Hiroji Yamashiro reports back following June UN Human Rights Council statement

Hiroji Yamashiro reports back following June UN Human Rights Council statement

On July 15 in Naha, Hiroji Yamashiro (left) and others report on the activity at the UN Human Rights Council.

July 16, 2017 Ryukyu Shimpo

On July 15, Chairman of the Okinawa Peace Movement Center Hiroji Yamashiro and others reported back about the Human Rights Council in Geneva, Switzerland in June, where Yamashiro delivered a statement. The All Okinawa Council for Human Rights hosted a debriefing session in Naha, with about 190 people in attendance.
The debriefing session speakers reported that the issues of the new base being built in Henoko as a replacement facility for Futenma Air Station and the violation of Okinawans’ human rights were raised at the UN. They claimed that they want to deepen ties with the international community and act as a conduit for Okinawans’ voices in advance of Japan’s upcoming Universal Periodic Review (UPR) by the Human Rights Council in November.

Yamashiro addressed riot police squads’ interactions with citizens sit-in protesting new base construction, saying that it is beyond Okinawans’ understanding how the Henoko site has been illegally agreed upon. He likened the way Okinawan citizens are being carelessly mowed down and injured to how Ryukyuans were made to surrender by soldiers when the Ryukyu Kingdom was annexed by Japan in the Meiji Period. In addition, he voiced his intent to bring attention to these issues as long as righteousness is on the Okinawan people’s side.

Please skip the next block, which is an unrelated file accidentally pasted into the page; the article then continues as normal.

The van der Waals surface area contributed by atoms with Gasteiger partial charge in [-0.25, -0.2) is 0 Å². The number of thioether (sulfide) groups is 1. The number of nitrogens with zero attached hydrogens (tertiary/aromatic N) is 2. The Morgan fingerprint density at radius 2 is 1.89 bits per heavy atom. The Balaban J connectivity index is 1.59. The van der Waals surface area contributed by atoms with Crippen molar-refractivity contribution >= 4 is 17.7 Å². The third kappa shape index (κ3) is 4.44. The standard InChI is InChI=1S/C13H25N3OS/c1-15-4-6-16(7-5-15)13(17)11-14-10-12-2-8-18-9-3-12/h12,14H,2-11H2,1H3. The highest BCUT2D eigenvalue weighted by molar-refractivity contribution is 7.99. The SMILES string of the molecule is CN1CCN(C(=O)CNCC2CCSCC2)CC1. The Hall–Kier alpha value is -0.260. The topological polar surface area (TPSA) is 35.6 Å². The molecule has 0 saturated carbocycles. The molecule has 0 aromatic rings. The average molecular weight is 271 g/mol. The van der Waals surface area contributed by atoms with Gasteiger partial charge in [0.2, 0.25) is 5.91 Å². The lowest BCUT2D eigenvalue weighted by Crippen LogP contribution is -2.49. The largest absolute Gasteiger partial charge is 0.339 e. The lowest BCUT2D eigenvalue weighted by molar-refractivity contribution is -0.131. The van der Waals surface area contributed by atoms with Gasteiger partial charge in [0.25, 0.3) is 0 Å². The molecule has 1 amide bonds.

The lawyer Nozomi Kanetaka criticized the Japanese government’s objection to the UN special rapporteur’s report, saying: “The rapporteur is requesting a dialogue. However, the Japanese government’s rejective attitude does not seem like that of a member state to the Human Rights Council.”

Since Japan’s courts have ruled in favor of the national government in previous cases regarding Henoko, Kanetaka rhetorically asked if the U.S.-Japan security treaty is the only thing Japan protects under international law. He wants to discuss how to use what has been gained through this UN action in future court proceedings.

Among others, Professor Jun Shimabukuro and Professor Eiichi Hoshino of the University of the Ryukyus and reporter Takashi Abe of the Okinawa Times also spoke at the debriefing session.

(English translation by T&CT and Erin Jones)

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